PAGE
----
After spending countless hours and making no significant progress with it, I saw no point in spending more time on it. Add to that the enormous build times on my local machine (I had to build locally a few times due to it being a SSG framework and I wanted to see whether it would break on Vercel or not as it had happened a few times before), as well as on Vercel I just let it be.

Gatsbyjs build times on Vercel

Astro has entered the chat

During all this time another JS framework was being developed called Astro. Astro claimed to ship zero JavaScript, 1st class MD/MDX support, great 1st party plugins and to top it all off, allowed you to choose framework of your choice on a per page/per component basis. That’s right. You can import a React, Vue, Svelte or any of the supported frameworks all in a single Astro component and it would just work™!

I was beyond impressed with these features and I was keeping a close eye on when Astro will ship v1.0. And it was released on 9th Aug 2022.

Astro v1.0 announcement post

Since I was developing my website from scratch I discarded the old design and redesigned it to make it look decent with minimal JS. And so I pushed my 1st commit on 14th Aug 2022

Redesigned website

Current tech stack

Instead of some UI framework/styling solution which was specifically tailored for React, I went with Tailwind CSS. It is hugely popular, has good support for almost all the frameworks, is a 1st party plugin from Astro and was great to get started with. For my posts I chose MDX and for components in MDX I chose React.

Here is my package.json. As you can see, it is pretty minimal as opposed to the earlier one all thanks to the things which Astro provides out of the box along with some of the libraries which I chose to forgo due to change in requirements.

  "name": "flashblaze-website",
  "version": "1.0.0",
  "private": true,
  "scripts": {
    "dev": "astro dev",
    "start": "astro dev",
    "build": "astro build",
    "preview": "astro preview"
  "devDependencies": {
    "@astrojs/image": "^0.11.6",
    "@astrojs/mdx": "^0.12.0",
    "@astrojs/react": "^1.2.2",
    "@astrojs/sitemap": "^1.0.0",
    "@astrojs/tailwind": "^2.1.3",
    "@fontsource/jetbrains-mono": "^4.5.11",
    "@fontsource/montserrat": "^4.5.13",
    "@tailwindcss/typography": "^0.5.8",
    "astro": "^1.6.11",
    "eslint": "^8.28.0",
    "eslint-config-prettier": "^8.5.0",
    "eslint-plugin-prettier": "^4.2.1",
    "instagram-private-api": "^1.45.3",
    "prettier": "^2.8.0",
    "prettier-plugin-astro": "^0.7.0",
    "react": "^18.2.0",
    "react-dom": "^18.2.0"
  "dependencies": {
    "@jsdevtools/rehype-toc": "^3.0.2",
    "@swup/gtm-plugin": "^1.0.2",
    "@swup/head-plugin": "^1.2.1",
    "@swup/scripts-plugin": "^1.1.0",
    "react-icons": "^4.6.0",
    "react-player": "^2.11.0",
    "rehype-autolink-headings": "^6.1.1",
    "rehype-slug": "^5.1.0",
    "remark-autolink-headings": "^7.0.1",
    "remark-gfm": "^3.0.1",
    "remark-slug": "^7.0.1",
    "remark-toc": "^8.0.1",
    "swup": "^2.0.19",
    "tailwindcss": "^3.2.4"

The build times also improved by quite a margin.

Redesigned website

But all said and done, Astro too is not perfect and here are some of the Pros and Cons which I found while working with it.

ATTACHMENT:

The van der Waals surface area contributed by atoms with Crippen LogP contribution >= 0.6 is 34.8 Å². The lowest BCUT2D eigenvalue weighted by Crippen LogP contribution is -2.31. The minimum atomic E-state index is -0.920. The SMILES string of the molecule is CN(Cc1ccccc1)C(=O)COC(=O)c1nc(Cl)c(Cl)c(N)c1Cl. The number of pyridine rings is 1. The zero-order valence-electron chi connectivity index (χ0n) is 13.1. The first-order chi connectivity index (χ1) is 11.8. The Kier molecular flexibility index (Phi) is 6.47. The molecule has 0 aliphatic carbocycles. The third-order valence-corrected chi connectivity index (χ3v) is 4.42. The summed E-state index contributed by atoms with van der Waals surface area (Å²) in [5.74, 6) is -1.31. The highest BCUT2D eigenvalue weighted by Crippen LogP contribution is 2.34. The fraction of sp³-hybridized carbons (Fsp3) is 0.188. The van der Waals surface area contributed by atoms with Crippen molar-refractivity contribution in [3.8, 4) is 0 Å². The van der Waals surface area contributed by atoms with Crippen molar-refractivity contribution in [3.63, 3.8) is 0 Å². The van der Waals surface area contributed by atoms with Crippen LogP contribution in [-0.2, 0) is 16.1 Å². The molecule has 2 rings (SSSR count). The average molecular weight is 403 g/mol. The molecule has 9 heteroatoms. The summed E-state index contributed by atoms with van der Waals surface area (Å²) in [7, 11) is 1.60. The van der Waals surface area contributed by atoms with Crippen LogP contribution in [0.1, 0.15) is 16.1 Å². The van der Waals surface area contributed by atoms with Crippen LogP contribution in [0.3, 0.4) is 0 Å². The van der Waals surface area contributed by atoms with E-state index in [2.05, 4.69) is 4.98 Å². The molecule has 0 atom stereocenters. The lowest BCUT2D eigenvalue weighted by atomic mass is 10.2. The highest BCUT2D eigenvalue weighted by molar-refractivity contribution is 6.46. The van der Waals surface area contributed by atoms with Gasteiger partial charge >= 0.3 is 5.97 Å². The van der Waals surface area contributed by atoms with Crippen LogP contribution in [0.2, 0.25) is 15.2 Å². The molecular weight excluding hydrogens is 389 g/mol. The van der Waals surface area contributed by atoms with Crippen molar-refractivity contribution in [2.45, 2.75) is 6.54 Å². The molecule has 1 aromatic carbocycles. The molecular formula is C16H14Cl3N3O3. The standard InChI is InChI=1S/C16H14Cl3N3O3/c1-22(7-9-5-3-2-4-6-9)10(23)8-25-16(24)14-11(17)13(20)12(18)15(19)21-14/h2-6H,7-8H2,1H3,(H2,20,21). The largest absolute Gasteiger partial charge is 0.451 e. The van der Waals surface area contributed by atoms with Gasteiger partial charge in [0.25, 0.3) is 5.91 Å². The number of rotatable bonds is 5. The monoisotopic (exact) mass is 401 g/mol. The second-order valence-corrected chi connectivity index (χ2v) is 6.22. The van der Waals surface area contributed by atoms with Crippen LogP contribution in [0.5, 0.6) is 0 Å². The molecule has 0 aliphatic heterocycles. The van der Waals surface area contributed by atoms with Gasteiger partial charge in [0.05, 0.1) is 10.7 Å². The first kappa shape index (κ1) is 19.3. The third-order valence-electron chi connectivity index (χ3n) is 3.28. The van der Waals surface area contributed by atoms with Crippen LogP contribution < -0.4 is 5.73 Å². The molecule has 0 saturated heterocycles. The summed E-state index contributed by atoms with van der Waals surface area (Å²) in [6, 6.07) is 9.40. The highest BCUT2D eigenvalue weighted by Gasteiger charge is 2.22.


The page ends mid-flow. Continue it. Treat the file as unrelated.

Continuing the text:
Pros and cons of Astro


  • HTML 1st framework

    • Any component you write which needs to be interactive, you specifically have to enable client side JavaScript which sort of makes you think whether you actually need this part to be interactive or not.
  • Multi framework support

  • Good plugin support

  • Easy access to files directory without needing a custom config file

    • While this might have changed in the recent versions of Gatsby, the version of Gatsby which I used needed to create a gatsby-node.js file to access the file system. Along with that since Gatsby is GraphQL 1st, I had to access the parsed file using GraphQL which you can find here.
    • In Astro I don’t have to do any of it, and all my files are available using this single 1 line command const posts = await Astro.glob('../../content/*.mdx'); which is just amazing!
  • Good Image components for generating images for various sizes with AVIF support for supported browsers

  • Friendly community in Discord with constant discussion around various topics


  • No client side routing
    • Like Gatsby or Next, Astro does not have any client side navigation. So each link click triggers a full page reload. Astro recommends to use Swup as mentioned here. Turbo is also another option though the team does not recommend it. I’m currently using Swup which I’ll probably switch from or completely remove it as I have added TOC to MDX and clicking on a title is not redirecting the page to that particular section.
  • Partial HMR
    • Only *.astro files support HMR. So if you’re editing MDX or a separate component, you’re out of luck.
  • Partial compatibility with React libraries
    • Some CSS-in-JS libraries are not supported: #4432 and I believe it can be said for some Context based UI libraries or some state management libraries as well. Although for state management Astro recommends to use Nano Stores
  • No blurhash for images like Next or Gatsby

The end?

For now, yeah. I’m quite happy with the current setup and who knows, instead of switching to another framework and then writing a post on it, I might just write one for the heck of it.